Imagine a flashy, trashy TV series. Something like 'Miami Vice'.
Our two leads work for Lieutenant By-the-Book. They are Flashback and his colleague, Voiceover.
Flashback was probably in 'Nam, where he caught the dreaded VFS (Vietnam Flashback Syndrome) disease. That, or he saw his wife murdered. Or - well, you know the sort of thing: a trauma that just won't go away.
Voiceover is a smartass with a personality disorder. He has a compulsive need to narrate his own story, to tell himself, and anyone else who'll listen, what's going on.
What adventures these two could have! Voiceover could tell us precisely what he's thinking and doing while Flashback is continually reminded of something that happened in the past. One stays cool while the other goes bonkers - but it all works out right in the end. Voiceover can tell us what he and Flashback have learnt from the experience, while Flashback rearranges his memories so that they don't keep jumping up and biting him on the bum. And they'll both have a wry laugh with By-the-Book, who just ten minutes earlier was about to fire them.
What a pile of faeces.
They'll probably commission it.
Flackback and Voice Over (V.O.) are two of the budding screenwriters most familiar allies. And, if you want my advice, you'll steer well clear of them both. Because they're idiots.
Scripts convey information. Two kinds of information. They tell us what we see and what we hear. This information is presented in the present tense. The script tells us what the characters are doing and what they are saying to each other.
Flashback and Voice Over are attempts at presenting information that, in reality, we are able neither to see nor to hear. Both take us inside the head of a character. With Flashback we are given a privileged glimpse of a character's memories. With V.O. we hear the character's thoughts.
Apart from the fact that both are unrealistic, they both tend to be used for the wrong reasons. Flashback is often deployed by the writer to break up a dull part of the script (no script should have dull bits!) and to hint at an on-going build-up of tension. Voice Over is resorted to so that a) the plot will make sense, and b) the audience will identify with a particular character.
Neither is necessary.
Flashback can be used as a structural device. Some of my favourite films start with the death of the main character and then go back to tell the story of his life. That's fine.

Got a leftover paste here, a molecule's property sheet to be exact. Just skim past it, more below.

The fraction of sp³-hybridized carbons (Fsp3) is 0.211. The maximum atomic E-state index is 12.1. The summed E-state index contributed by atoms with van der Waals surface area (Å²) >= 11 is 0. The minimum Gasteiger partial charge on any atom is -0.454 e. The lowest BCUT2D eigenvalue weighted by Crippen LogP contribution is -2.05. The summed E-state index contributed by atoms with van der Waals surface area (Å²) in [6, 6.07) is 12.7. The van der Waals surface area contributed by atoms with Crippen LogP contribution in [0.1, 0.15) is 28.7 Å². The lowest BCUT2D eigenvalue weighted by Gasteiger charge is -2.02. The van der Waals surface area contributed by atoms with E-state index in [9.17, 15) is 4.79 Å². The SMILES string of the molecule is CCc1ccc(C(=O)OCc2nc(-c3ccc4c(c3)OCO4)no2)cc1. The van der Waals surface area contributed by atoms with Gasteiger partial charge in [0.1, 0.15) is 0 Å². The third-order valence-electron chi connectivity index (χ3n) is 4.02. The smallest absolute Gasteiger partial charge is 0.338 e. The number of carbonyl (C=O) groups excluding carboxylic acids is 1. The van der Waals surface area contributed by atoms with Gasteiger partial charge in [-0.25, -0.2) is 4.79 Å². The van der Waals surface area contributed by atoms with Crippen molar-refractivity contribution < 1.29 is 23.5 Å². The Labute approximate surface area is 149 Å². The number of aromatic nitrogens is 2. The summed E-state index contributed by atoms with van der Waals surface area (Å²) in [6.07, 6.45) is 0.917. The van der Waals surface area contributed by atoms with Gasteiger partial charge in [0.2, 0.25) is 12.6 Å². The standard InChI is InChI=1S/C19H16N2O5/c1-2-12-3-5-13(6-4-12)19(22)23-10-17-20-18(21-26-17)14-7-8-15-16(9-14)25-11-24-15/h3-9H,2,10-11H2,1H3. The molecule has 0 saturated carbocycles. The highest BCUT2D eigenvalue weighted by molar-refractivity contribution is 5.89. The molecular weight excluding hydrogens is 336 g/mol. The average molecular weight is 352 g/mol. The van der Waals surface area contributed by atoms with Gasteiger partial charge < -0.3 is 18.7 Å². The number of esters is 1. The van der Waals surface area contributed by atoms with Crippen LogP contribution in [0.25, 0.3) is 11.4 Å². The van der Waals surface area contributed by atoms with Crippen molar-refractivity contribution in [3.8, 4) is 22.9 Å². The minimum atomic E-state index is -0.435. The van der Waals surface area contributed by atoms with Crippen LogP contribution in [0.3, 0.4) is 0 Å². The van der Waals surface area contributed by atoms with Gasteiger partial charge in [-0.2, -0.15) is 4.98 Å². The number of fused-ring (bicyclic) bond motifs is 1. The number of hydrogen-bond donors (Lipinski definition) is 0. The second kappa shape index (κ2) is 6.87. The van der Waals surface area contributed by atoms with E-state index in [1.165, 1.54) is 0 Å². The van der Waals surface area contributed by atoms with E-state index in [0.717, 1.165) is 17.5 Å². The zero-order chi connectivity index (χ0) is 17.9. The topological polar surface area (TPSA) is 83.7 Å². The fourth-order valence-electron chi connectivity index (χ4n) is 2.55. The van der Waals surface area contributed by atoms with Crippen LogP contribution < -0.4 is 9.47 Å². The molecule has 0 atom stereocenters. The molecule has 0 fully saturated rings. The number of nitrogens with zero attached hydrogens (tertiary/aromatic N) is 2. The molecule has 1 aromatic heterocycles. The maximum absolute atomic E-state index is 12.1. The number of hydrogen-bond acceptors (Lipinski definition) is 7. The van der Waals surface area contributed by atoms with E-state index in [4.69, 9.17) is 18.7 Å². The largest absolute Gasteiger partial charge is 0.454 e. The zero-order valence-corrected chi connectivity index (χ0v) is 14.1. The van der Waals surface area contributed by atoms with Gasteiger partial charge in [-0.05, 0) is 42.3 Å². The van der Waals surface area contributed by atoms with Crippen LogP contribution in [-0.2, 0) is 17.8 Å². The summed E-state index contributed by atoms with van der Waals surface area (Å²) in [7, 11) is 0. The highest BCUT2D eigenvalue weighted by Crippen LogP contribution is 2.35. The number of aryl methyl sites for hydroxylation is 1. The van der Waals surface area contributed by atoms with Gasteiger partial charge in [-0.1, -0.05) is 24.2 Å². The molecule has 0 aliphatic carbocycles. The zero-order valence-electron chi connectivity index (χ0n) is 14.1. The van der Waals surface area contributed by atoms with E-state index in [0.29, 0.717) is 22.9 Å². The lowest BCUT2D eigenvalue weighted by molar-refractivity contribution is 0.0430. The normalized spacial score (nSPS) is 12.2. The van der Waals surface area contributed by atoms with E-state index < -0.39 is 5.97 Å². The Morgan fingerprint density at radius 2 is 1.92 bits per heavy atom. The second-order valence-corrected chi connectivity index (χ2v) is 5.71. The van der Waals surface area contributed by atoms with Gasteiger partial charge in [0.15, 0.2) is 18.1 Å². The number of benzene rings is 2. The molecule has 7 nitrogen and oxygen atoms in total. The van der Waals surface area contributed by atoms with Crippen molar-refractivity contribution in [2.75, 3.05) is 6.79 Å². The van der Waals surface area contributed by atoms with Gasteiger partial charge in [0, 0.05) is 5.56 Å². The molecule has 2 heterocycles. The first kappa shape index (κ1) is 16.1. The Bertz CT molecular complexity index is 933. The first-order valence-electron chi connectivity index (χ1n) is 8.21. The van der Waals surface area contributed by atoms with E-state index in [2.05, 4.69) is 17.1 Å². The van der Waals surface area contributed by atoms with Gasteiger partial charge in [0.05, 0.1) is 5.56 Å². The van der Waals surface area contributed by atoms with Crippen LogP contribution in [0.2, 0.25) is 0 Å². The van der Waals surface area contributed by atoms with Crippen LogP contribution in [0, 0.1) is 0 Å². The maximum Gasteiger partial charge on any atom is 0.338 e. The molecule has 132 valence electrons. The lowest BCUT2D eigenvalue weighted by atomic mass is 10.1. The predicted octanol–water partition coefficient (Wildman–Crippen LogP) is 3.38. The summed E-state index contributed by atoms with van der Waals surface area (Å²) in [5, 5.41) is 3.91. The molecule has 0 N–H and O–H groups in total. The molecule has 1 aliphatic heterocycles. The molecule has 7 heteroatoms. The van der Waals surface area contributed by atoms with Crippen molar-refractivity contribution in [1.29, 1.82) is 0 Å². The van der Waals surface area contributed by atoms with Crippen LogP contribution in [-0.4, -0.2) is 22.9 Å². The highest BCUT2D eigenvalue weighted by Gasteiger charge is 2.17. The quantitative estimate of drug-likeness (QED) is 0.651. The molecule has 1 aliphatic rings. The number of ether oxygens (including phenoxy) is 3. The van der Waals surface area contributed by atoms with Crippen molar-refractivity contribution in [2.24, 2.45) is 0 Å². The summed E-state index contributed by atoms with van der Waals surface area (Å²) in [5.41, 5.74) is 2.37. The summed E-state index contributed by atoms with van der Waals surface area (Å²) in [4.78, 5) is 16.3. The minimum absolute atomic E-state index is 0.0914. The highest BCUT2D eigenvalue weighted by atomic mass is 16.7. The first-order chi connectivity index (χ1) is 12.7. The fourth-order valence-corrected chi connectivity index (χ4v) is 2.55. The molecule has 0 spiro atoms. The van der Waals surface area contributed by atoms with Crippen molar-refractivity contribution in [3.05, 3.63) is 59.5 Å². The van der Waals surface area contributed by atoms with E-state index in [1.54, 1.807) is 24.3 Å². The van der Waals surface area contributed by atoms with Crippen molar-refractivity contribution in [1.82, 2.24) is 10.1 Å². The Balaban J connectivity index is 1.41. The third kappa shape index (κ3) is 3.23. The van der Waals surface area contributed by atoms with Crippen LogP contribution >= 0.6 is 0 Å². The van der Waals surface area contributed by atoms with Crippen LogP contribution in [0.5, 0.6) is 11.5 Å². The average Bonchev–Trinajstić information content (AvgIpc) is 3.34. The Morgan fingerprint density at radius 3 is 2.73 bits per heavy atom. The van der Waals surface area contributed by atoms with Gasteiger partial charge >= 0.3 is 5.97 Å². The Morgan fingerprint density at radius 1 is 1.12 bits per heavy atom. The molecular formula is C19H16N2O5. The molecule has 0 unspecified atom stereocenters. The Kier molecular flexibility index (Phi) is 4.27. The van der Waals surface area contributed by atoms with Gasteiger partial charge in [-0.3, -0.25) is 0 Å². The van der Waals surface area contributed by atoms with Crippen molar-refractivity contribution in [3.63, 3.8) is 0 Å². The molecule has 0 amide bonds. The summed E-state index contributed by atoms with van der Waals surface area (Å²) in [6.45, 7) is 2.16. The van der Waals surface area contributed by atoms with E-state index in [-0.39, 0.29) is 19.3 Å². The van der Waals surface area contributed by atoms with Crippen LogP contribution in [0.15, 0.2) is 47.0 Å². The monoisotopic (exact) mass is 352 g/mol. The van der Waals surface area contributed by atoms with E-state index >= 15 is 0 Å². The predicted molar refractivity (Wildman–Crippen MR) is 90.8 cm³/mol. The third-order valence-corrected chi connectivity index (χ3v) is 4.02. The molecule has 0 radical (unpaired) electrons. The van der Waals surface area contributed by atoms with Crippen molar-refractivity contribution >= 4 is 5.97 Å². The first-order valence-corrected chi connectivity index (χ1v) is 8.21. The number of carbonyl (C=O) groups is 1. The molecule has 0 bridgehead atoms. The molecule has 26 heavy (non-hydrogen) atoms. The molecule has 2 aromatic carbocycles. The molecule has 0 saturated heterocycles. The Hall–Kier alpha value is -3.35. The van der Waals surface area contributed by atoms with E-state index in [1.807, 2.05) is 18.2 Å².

And there's a clever way of using Voice Over to make smooth transitions between scenes (effectively, making the soundtrack cut at a different moment from the visual edit, so that the dialogue from one scene can run over or anticipate the start of the next scene). And that's fine.
But otherwise, I almost always feel that the writer has plumped for using Flashback or Voice Over, not because they should, but because they can.
Let this be a warning to all beginners: KEEP AWAY FROM THE EFFECTS PEDALS!
Flashback and Voice Over are easy options. They're often used as if they were a natural addition of the screenwriters palette. But they're not. They're cheap tricks. And I've hardly ever come across a script that would not benefit from being rewritten without them.
Try writing your script without indulging in these fancy practices. Try writing it straight - just what we see and what we hear - as if the camera just happened to be there to capture the action.
You know, before he wandered off into Cubism and started painting women with their eyes in the wrong places, Picasso really could paint a perfectly representational scene. He did what every artist should do: start by learning how it's done before you try breaking the rules.
Start by mastering the straightforward, linear narrative before you get the toy-box out. Try it. If you can tell your story without using Flashback and Voice Over, then they were never needed in the first place.
Chances are, your script will work a lot better without them.